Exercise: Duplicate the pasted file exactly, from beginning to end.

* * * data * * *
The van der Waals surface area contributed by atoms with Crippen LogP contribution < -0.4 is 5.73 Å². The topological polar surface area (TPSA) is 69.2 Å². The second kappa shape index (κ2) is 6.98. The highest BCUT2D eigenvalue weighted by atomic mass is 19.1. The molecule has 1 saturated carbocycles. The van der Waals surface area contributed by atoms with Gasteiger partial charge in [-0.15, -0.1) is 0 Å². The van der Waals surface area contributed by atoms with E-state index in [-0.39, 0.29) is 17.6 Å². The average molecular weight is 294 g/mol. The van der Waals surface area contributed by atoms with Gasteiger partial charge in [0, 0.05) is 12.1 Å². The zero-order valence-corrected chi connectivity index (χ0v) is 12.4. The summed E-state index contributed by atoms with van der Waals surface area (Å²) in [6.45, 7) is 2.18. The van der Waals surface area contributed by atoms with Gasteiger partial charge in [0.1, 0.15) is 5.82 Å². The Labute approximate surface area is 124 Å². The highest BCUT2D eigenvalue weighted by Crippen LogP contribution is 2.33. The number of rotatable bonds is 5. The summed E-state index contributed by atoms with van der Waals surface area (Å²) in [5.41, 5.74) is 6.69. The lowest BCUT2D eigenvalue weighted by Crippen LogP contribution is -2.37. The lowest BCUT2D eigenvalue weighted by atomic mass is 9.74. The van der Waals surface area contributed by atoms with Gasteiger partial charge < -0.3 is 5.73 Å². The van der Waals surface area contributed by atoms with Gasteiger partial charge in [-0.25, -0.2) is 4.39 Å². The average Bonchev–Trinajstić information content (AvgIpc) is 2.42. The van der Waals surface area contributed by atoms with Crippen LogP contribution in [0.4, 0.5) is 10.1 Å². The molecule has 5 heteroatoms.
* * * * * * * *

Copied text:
The van der Waals surface area contributed by atoms with Crippen LogP contribution < -0.4 is 5.73 Å². The topological polar surface area (TPSA) is 69.2 Å². The second kappa shape index (κ2) is 6.98. The highest BCUT2D eigenvalue weighted by atomic mass is 19.1. The molecule has 1 saturated carbocycles. The van der Waals surface area contributed by atoms with Gasteiger partial charge in [-0.15, -0.1) is 0 Å². The van der Waals surface area contributed by atoms with E-state index in [-0.39, 0.29) is 17.6 Å². The average molecular weight is 294 g/mol. The van der Waals surface area contributed by atoms with Gasteiger partial charge in [0, 0.05) is 12.1 Å². The zero-order valence-corrected chi connectivity index (χ0v) is 12.4. The summed E-state index contributed by atoms with van der Waals surface area (Å²) in [6.45, 7) is 2.18. The van der Waals surface area contributed by atoms with Gasteiger partial charge in [0.1, 0.15) is 5.82 Å². The Labute approximate surface area is 124 Å². The highest BCUT2D eigenvalue weighted by Crippen LogP contribution is 2.33. The number of rotatable bonds is 5. The summed E-state index contributed by atoms with van der Waals surface area (Å²) in [5.41, 5.74) is 6.69. The lowest BCUT2D eigenvalue weighted by Crippen LogP contribution is -2.37. The lowest BCUT2D eigenvalue weighted by atomic mass is 9.74. The van der Waals surface area contributed by atoms with Gasteiger partial charge < -0.3 is 5.73 Å². The van der Waals surface area contributed by atoms with Gasteiger partial charge in [-0.25, -0.2) is 4.39 Å². The average Bonchev–Trinajstić information content (AvgIpc) is 2.42. The van der Waals surface area contributed by atoms with Crippen LogP contribution in [0.4, 0.5) is 10.1 Å². The molecule has 5 heteroatoms.